A California study of 240 women found that dieters who replaced their sweetened drinks with water lost an average of 3 pounds more a year than those who didn’t. Subjects who sipped more than 4 cups of water a day lost 2 additional pounds, compared with those who drank less. Plus, the phosphoric acid in soda may contribute to bone loss—and osteoporosis—by changing the acid balance in your blood.
High-fiber granola bars:
A small British study found that women who eat a fiber-rich, high-carb breakfast burn twice as much fat during workouts later in the day as those who eat more refined (lower-fiber) foods. Refined carbs spike your insulin levels, which limits your body’s ability to use fat as fuel, explains Lisa Dorfman, RD, adjunct professor at the University of Miami.
Flaxseed is rich in fiber and healthy fats, which help stabilize blood sugar, so you’re less likely to binge. Some research suggests flax can also help soothe symptoms of hormone swings because it’s high in plant estrogens.
Choose ground flaxseed, as it’s easier to digest. Sprinkle it over cereals, soups, or salads, or add it to smoothies.
Instead of snacking on some chips, open up a bag of nuts: Walnuts are rich in omega-3 fatty acids, which may keep you feeling fuller longer.
In a 1-year study of people with diabetes who were following a low-fat diet, Australian researchers discovered that those who included 8 to 10 walnuts a day lost more weight and body fat.
Forget bland condiments: if you want to burn fat, spice things up.
In a study of 36 men and women, Australian researchers found that following a spicy meal, levels of insulin—the hormone that triggers body fat storage—were lowered by as much as 32%. One theory: capsaicin, the chemical that gives chiles their fire, may improve the body’s ability to clear insulin from the bloodstream after you eat, so you’re more likely to burn fat following a meal spiked with chile peppers than after one that isn’t packing heat.
Sweeten your oatmeal or frothy coffee drinks with this sweet spice instead of sugar (which has 16 calories per teaspoon) and you can save a couple hundred calories a week, enough to shed 2 to 3 pounds in a year without doing anything else.
You’ll also be doing your heart a favor as protective estrogen levels decline: Pakistani researchers found that 1/2 teaspoon of cinnamon a day could lower heart-damaging cholesterol by 18% and triglycerides by 30%.
Just 3 ounces of canned salmon delivers 530 IU (more than the Daily Value) for vitamin D and 181 mg of calcium, a power-packed nutritional combination that may be just what your waistline needs as you get older.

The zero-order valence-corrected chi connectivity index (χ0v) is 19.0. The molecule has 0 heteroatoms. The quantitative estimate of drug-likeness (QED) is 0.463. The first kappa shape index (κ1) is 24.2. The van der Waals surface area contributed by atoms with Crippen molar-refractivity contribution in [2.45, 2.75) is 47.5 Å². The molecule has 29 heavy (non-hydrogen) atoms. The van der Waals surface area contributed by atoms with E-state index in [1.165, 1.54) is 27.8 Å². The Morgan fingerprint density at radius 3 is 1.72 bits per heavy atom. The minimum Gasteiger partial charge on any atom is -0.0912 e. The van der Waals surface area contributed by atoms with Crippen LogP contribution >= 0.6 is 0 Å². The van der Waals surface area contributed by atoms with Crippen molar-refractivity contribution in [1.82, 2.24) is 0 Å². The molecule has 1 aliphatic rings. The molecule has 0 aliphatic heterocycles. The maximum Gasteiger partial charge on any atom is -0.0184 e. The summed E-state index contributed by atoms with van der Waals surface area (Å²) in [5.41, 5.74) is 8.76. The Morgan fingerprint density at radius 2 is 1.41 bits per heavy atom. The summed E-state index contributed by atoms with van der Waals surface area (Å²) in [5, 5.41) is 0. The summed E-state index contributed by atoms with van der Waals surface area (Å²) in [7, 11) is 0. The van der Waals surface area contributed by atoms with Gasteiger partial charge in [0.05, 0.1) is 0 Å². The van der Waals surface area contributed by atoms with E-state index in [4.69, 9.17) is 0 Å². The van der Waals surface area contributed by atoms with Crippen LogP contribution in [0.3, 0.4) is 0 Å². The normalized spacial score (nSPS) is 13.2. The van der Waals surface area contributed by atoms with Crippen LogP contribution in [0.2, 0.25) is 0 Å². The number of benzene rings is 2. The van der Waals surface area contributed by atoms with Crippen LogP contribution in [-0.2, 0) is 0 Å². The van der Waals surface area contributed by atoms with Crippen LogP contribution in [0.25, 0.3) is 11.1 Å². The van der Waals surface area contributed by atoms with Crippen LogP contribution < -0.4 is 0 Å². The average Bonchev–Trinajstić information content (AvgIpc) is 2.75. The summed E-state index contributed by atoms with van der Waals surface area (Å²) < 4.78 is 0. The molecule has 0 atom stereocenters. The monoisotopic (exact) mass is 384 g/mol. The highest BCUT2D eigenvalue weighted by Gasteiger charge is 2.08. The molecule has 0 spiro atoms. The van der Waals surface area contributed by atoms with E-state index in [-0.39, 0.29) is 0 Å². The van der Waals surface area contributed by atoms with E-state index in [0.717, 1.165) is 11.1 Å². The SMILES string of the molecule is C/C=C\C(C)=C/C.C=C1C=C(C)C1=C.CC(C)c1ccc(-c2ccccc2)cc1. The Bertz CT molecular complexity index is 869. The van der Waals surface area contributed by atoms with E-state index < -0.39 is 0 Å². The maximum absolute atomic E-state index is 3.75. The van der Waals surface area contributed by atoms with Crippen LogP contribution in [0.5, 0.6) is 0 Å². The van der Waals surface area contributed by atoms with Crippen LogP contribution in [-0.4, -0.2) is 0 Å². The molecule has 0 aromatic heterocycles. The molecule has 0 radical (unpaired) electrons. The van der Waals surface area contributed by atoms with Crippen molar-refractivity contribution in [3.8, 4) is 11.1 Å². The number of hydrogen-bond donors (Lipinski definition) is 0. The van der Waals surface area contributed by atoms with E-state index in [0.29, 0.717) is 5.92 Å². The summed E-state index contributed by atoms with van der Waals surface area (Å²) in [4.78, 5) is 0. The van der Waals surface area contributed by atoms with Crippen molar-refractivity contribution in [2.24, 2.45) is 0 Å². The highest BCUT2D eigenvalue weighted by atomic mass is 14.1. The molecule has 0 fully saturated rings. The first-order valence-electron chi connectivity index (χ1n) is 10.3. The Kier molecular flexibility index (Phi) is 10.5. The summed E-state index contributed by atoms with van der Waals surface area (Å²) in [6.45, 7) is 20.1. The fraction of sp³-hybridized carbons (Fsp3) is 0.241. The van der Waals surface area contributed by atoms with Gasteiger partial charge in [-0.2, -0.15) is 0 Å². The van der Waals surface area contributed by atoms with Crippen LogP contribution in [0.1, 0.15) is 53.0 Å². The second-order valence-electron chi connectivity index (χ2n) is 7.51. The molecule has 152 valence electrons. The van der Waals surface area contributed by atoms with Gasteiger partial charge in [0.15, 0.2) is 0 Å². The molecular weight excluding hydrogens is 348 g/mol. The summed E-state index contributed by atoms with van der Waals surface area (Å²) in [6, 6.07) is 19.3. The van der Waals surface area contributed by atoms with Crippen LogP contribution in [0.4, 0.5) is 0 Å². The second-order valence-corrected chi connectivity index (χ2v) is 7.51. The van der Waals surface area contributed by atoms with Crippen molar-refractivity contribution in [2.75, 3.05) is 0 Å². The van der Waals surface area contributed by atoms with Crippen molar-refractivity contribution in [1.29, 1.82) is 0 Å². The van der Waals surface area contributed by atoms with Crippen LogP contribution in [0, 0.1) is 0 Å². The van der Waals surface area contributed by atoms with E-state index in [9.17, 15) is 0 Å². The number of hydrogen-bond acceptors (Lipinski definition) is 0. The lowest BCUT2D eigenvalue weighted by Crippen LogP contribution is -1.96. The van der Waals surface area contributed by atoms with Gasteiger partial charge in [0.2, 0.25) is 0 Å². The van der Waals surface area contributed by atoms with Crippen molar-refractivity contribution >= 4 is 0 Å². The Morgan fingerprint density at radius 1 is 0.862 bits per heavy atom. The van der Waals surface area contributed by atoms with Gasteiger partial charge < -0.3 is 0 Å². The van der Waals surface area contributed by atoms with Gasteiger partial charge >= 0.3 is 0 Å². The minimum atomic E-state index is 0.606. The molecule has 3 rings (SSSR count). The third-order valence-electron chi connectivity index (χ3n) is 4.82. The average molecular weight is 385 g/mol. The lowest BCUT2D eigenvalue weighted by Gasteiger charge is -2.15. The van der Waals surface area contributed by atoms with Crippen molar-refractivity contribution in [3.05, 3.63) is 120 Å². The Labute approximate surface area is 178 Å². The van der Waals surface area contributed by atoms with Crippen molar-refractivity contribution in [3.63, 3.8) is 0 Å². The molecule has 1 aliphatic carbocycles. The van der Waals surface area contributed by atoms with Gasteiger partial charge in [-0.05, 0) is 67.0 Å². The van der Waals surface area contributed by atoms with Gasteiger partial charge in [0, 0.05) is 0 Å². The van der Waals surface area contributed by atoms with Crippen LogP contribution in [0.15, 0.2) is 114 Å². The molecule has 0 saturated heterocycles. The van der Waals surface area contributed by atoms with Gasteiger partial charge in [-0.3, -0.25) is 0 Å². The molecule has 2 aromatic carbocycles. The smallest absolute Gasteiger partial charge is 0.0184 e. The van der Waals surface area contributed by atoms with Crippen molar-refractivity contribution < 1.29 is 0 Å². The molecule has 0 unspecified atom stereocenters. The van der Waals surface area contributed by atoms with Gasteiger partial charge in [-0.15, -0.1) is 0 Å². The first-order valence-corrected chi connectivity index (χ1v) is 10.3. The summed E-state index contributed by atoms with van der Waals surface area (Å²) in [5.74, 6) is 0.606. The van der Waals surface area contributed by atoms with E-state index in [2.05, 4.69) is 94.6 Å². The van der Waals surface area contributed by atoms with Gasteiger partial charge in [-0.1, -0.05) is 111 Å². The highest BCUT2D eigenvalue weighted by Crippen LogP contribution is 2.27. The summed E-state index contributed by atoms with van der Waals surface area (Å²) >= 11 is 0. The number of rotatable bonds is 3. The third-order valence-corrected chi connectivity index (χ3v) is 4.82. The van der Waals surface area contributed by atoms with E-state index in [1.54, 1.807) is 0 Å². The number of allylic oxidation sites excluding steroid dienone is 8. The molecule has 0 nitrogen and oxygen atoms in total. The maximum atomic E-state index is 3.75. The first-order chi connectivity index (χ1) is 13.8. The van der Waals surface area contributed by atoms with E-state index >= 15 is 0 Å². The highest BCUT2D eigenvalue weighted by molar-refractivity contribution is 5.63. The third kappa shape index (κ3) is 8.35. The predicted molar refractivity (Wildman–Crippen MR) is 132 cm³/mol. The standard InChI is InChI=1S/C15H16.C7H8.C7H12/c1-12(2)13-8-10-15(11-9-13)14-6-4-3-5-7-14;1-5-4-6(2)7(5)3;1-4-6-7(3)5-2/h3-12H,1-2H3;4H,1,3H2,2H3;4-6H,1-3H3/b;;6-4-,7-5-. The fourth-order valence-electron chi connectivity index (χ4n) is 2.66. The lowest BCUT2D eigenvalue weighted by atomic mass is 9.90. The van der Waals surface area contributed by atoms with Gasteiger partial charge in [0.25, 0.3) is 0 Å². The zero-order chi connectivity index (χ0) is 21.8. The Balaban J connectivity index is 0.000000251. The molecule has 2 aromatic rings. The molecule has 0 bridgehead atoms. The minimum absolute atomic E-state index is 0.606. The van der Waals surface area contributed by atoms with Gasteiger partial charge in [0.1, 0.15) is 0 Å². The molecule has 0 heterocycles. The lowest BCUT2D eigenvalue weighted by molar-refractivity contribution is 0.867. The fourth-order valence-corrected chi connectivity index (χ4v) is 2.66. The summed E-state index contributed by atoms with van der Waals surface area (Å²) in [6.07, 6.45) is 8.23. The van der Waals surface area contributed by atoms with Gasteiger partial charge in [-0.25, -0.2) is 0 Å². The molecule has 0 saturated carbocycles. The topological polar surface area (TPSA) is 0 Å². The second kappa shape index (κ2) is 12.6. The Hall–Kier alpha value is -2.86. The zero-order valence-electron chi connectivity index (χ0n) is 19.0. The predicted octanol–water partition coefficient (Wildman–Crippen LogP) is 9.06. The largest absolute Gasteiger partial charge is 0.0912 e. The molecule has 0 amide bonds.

In a 7-year study of more than 36,000 women ages 50 to 79, researchers at Kaiser Permanente found that those who took both calcium and vitamin D supplements gained less weight after menopause than those who took a placebo.
Filling up with a leafy green can trim the overall number of calories you eat by 10%; 2 cups of romaine rack up half your daily fill of vitamin A, plus 113% of bone-building vitamin K.
Bonus: leafy green vegetables can protect against lung cancer. Adults who ate at least one portion per day were half as likely to develop lung cancer as people who’d eaten them fewer than five times per week, according to a Spanish study
When volunteers ate half a grapefruit before every meal in a University of Arizona study, they shaved an inch off their waists, thanks to naringenin, which experts say may help burn fat.
Grapefruit is also a terrific source of vitamins A and B5, potassium, folate, and fiber, as well as cancer-fiighting lycopene.
Packed with an intelligent combo of protein, and healthy fat, this soy snack is guaranteed to keep you full and satisfied for hours. In just a half-cup serving, you get as much fiber as you would if you ate four slices of whole-wheat bread, says Elaine Magee, MPH, RD, a nutrition writer for WebMD.
Soy boasts its own benefits, too. A study from the Chinese University of Hong Kong finds the isoflavones in soy protein can reduce LDL “bad” cholesterol, and raise HDL “good” cholesterol. Isoflavones have also been shown to fight against cancer, heart disease and osteoporosis.
Dark chocolate chips:
These flavor bombs put the brakes on a craving. The little pieces fool you into thinking you’re getting more, helping you eat less, finds new research.
As if that weren’t enough, dark chocolate is brimming with healthy monounsaturated fatty acids, has fewer carbs, sugar and more iron and fiber than it’s milkier counterpart. Not that you needed an excuse to indulge. Just remember to buy brands with high cacao percentages (70% or more) to cut down on sugar.